So I have found this question to be very vague and I am struggling to understand it and I believe I am close to the solution but I am not sure if it is correct. The question involves a linear system like so:
Which I converted into an augmented matrix:
$$\left[\begin{matrix} 1 & 0 & 0 & 2 & 1 \\ 2 & 0 & 1 & 3 & 2 \\ 1 & 0 & 1 & 1 & a\end{matrix}\right]$$
So I am asked to reduce this to reduced row echelon form, find which values of a the system has solutions for, and to write those solutions in vector form, e.g. $[x_1,x_2,x_3,x_4]$. The part where this becomes tricky for me is I had reduced the system as far as I could down to this:
$$\left[\begin{matrix} 1 & 0 & 0 & 2 & 1 \\ 0 & 0 & 1 & -1 & 0 \\ 0 & 0 & 0 & 0 & a-1\end{matrix}\right]$$
And I suppose the system only has one kind of solution, which is the case of infinite solutions where $a=1$.
My question is: am I blind or is this the only value of a for which this system has a solution, and how am I supposed to write the solution to a system for which there is infinite solutions?


You are right, $a=1$ is the only value of $a$ for which the system has a solution. As for your other question, the matrix you have row-reduced tells you that the system you started with is reduced to the system:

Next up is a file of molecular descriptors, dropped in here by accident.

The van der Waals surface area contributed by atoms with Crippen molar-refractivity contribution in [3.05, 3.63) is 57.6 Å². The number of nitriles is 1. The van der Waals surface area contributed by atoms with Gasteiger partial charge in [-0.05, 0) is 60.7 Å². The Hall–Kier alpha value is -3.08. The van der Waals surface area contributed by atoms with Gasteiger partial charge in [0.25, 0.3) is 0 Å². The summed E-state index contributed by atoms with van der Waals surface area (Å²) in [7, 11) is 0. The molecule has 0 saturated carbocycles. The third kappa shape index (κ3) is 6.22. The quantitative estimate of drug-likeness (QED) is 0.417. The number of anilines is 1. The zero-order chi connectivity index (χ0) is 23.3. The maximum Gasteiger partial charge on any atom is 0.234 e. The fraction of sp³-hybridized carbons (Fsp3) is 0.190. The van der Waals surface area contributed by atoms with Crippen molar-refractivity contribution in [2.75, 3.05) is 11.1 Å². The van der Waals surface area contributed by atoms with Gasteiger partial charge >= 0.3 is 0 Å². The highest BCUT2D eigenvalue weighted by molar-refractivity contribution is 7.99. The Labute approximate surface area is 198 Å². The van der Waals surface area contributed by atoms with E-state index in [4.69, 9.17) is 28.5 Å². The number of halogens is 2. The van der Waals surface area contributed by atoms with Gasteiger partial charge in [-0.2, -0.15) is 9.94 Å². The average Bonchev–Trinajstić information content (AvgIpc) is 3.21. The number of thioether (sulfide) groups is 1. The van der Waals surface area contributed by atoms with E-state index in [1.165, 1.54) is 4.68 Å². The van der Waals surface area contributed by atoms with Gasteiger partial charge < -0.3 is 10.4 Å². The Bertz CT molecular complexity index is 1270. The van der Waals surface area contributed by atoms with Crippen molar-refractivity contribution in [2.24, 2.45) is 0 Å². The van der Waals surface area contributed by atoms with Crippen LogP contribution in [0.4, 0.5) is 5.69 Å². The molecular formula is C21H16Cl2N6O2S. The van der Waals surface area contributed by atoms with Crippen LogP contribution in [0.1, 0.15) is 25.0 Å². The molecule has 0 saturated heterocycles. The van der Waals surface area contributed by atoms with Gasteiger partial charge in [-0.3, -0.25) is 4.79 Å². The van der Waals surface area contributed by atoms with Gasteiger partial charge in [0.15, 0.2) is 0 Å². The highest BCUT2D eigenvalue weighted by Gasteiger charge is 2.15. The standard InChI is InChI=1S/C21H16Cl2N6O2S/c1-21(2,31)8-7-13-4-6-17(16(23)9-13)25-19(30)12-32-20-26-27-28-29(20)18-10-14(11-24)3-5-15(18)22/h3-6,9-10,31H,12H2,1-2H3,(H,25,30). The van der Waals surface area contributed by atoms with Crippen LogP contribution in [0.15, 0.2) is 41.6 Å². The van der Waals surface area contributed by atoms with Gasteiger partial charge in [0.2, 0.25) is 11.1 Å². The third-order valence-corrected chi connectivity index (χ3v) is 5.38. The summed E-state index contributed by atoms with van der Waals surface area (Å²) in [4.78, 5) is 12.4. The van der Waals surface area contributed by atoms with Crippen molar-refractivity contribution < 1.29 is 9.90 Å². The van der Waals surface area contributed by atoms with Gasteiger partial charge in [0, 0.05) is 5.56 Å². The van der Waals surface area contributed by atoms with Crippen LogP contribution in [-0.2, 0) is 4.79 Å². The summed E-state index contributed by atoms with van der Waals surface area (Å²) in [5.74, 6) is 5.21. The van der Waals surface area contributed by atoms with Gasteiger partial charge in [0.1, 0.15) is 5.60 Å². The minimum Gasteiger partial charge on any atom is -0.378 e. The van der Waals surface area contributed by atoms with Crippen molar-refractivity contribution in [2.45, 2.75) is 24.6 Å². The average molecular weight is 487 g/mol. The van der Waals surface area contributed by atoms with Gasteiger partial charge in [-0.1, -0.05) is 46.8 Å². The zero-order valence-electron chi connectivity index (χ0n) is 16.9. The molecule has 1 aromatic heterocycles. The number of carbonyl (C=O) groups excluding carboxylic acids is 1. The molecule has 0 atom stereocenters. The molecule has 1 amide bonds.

\begin{equation} \begin{split} x_1 + 2x_4 &= 1 \\ x_3 -x_4 &= 0 \end{split} \end{equation}

Now, can you finish the question, and write the solution of this system in vector form? If not, just post a comment, and I'll edit this answer to include the last bit.

  • $\begingroup$ Thanks so much for your response, was a massive help, I did some research and I think I've got it, not sure how well I can format it in a comment but here goes: $x_4 \left[ -2, 0, 1, 1\right] + x_2 \left[ 0, 1, 0, 0 \right] + \left[ 1, 0 , 0 , 0 \right]$ Thanks again! $\endgroup$ – BubblyStone Mar 29 '20 at 1:11
  • $\begingroup$ Correct! Well done for getting there yourself. Usually, we replace the x-variables with parameters (usually $s, t$) to emphasise that these can take any value. So the answer would be $(1,0,0,0) + s(0,1,0,0) + t(-2,0,1,1).$ And that's how you express the solution of a system with infinite solutions! $\endgroup$ – Elliot Herrington Mar 29 '20 at 1:34
  • $\begingroup$ Awesome, thanks that was a massive help! $\endgroup$ – BubblyStone Mar 30 '20 at 2:14

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